7 Deadly Sins to Avoid When Beginning Photography

Everyone’s journey into photography plays out differently. Maybe scrolling through Instagram spiked your curiosity and you began with your phone. Or maybe you dove straight in and bought a DSLR. Regardless of where you begin, the initial exploration stages are full of hard learned lessons and growth. Recently, restrictions have meant travelling less and gave many the opportunity to dive into the archives of old pictures. I rediscovered photos I forgot about — falling in love with some and groaning over silly mistakes, especially those that couldn’t be fixed. In an effort to save you some pain, below are 7 ‘sins’ to avoid when starting out.

  1. Not being satisfied unless you have a super expensive camera (aka being too much of a gearhead)

You can do amazing things with entry level DSLRs and even your phone. Looking back on some of my photos from 5 years ago, a photo still stands up today when it has good composition, an interesting subject, and is properly exposed. The best camera is the one that you have with you. Carrying something with you more often can help you figure out what style of photography you like (e.g., Do you like hiking and landscapes? Wandering cities and snapping candid shots? Do you prefer nighttime shots or are you obsessed with golden hour? Do you love macro or abstract photography?, etc.).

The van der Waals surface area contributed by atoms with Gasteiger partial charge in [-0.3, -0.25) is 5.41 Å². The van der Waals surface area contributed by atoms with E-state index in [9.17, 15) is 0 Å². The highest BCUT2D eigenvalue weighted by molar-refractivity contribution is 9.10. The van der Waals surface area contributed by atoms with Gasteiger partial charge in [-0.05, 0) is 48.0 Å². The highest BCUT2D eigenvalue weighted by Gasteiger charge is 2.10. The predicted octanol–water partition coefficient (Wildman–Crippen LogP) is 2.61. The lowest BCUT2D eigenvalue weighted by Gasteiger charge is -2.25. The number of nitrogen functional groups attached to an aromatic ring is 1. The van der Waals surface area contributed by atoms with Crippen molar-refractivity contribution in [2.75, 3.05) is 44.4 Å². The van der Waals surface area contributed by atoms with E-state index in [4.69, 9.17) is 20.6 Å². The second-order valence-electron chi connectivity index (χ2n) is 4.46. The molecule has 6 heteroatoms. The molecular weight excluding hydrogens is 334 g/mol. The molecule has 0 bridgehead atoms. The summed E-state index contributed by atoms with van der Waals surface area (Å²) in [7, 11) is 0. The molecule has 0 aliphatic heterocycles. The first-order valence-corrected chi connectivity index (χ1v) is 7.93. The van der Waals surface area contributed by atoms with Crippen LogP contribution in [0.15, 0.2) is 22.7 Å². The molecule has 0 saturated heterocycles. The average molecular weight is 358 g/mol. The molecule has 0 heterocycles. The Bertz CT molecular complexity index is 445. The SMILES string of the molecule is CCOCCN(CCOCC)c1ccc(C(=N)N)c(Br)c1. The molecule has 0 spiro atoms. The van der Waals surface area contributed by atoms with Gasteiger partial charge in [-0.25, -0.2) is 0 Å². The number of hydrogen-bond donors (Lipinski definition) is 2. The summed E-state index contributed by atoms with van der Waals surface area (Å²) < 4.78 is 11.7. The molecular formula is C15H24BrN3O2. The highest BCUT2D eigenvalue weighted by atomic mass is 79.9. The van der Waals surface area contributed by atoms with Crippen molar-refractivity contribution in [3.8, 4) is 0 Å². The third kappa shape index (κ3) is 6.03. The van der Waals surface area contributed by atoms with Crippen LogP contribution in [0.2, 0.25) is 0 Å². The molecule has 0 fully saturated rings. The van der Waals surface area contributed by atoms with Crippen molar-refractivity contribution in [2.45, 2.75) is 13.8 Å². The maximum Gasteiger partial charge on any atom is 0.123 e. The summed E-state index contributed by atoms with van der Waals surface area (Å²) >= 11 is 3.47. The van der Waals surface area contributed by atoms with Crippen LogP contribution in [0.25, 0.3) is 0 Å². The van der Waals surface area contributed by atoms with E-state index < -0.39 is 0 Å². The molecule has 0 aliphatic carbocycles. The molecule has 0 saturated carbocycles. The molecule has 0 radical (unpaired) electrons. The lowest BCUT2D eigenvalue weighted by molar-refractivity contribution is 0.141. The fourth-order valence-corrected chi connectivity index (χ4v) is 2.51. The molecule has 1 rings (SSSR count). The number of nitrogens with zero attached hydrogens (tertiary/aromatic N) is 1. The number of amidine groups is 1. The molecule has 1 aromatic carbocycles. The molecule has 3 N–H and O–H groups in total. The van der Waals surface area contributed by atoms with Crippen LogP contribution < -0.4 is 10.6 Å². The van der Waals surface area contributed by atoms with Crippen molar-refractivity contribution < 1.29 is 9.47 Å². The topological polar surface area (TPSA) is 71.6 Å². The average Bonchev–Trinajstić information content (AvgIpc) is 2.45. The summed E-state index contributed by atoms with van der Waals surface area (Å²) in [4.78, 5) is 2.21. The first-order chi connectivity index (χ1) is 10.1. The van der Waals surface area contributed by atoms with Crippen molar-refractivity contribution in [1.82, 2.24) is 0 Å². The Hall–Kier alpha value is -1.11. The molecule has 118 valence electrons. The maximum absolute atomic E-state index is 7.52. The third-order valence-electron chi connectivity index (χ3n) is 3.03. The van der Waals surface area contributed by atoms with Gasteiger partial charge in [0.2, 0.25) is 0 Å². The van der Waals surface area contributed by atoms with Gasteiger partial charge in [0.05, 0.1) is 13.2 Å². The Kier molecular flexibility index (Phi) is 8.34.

Photo by JD Gipson on Unsplash

2. Not knowing your camera

This is one of the most regrettable errors I made time and time again. I often shot in auto mode and let the camera decide what was best which sometimes included ridiculously high ISO shots. Firstly, check your camera to see if you can set a max ISO and it can be helpful to Google your specific camera and see if people recommend a max value. For example, my old one generally was around 1600 but my new one can handle a bit of a higher value.

Photo by JESHOOTS.COM on Unsplash

Three *technical* things that can kill a shot are:

  1. wrong focus point/depth of field (aperture),
  2. blurry photos (often a wrong shutter speed),
  3. too much noise (high ISO).